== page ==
After about 60 miles of road riding we get to our first section of back roads where we spend the rest of the day. The roads are rough riding but lead us to some of the most amazing views. We didn't do much stopping the entire ride so pictures are few and far between, fortunately there was multiple photographers along the routes taking action shots of the riders. Not many of the gringo, but the ones I was in were perfect. Our first night was in Sopachuy, a super small town located in the middle of nowhere. When I first entered the town I was sure that we were interrupting a town function, as I rounded a corner in town I was surprised when I encountered a large crowd of people, a stage announcing something in Spanish and live music. As I continued to follow Reka I spotted other riders and continued to drive past the crowd that assembled who were applauding our arrival. Was this for us? Am I in a Twilight Zone episode? Well....as it turns out, it was for us, I didn't find out til later on that we had a Bolivian celebrity riding with us, Walter Nosigilia. Walter and his sons all have raced in the Dakar over the last few years, Walter finished 3rd, 5th and held 1st place for a good portion of the race before he had a race ending mechanical problem. He level of celebrity spilled over to everyone in the caravan and we all got to revel in fame for the weekend.
That night was pretty quiet, the town put together a buffet dinner for all the riders. The remainder of the night was spent mainly listing to those around me talk and laugh as they compared stories about that days ride and if I could guess stories of past rides. Those who sat closest did there best to include me but my lack of Spanish hindered how deep the conversation went but the gesture meant more than they'll ever know. I went to bed that night frustrated that my Spanish hindered my experience but truly exhausted because of the unspoken bond that was shared. A feeling that I've never had before that day.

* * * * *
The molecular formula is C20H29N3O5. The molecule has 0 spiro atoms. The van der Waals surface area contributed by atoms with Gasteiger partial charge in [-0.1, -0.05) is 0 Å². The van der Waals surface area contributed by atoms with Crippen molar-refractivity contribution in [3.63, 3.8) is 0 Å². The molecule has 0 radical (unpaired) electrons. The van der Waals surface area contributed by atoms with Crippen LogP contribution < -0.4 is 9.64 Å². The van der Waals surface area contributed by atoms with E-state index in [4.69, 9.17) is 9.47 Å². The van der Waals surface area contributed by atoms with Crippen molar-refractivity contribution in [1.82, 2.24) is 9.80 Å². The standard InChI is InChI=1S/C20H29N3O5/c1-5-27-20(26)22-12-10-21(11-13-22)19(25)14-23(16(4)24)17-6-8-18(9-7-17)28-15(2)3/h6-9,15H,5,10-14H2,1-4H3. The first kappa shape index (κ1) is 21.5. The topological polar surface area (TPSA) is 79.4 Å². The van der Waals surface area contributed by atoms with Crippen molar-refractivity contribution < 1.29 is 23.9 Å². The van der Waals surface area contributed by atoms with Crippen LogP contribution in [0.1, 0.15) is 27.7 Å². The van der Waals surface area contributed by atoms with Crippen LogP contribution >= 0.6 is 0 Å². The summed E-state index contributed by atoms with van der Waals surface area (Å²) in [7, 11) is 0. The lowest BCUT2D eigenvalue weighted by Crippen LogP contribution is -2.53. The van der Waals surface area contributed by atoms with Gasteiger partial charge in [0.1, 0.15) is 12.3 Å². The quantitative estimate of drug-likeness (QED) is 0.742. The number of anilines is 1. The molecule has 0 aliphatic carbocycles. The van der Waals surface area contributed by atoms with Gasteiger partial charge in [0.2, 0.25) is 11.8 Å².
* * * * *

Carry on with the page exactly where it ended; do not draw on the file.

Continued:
The 2nd day started out with the others rustling about, getting there motos ready and dressing in protective gear as they prepared for the days adventure. The sound of rumbling engines filled the air but the sound of laughter had a greater presence then that of the motos. The mischief of the night before was obvious, apparently there was a great deal of fun had in other rooms the night before. It was clear that many of the revelers would be riding with a bit of a hangover today but that didn't diminish there excitement. Thankfully I refrained from such shenanigans and would be riding with a well rested body and mind, for this day would turn out to be the best day. It might not have been so if I were hungover!! The ride started out same as before with riders taking off at timed intervals, the difference today was that we had an audience watching our start. Locals lined the street as we prepared for take off. As each rider set off in motion the applause of the audience overcame the sounds of the engines and the riders who were able to, showed off there talents by screaming down the road front wheel in the air. For the rest of us the applause was equally enthusiastic but we were just as happy with both wheels kissing the ground. This day was the day I really got comfortable riding without my bags, the freedom from the decreased weight and size was obvious as my speed increased, my smile widened and my adrenaline soared. I quickly caught up with bikes that started before me and made my first passes on this trip. I still followed Reka because my lack of knowledge about our route but eventually became more comfortable and realized that if I did come across any change in direction options I could just wait for someone and then take the route they took. Once I reached this comfort level I shot passed Reka like he was standing still (his words, not mine). The shot below was taken moments before I would leave Reka in the dust!!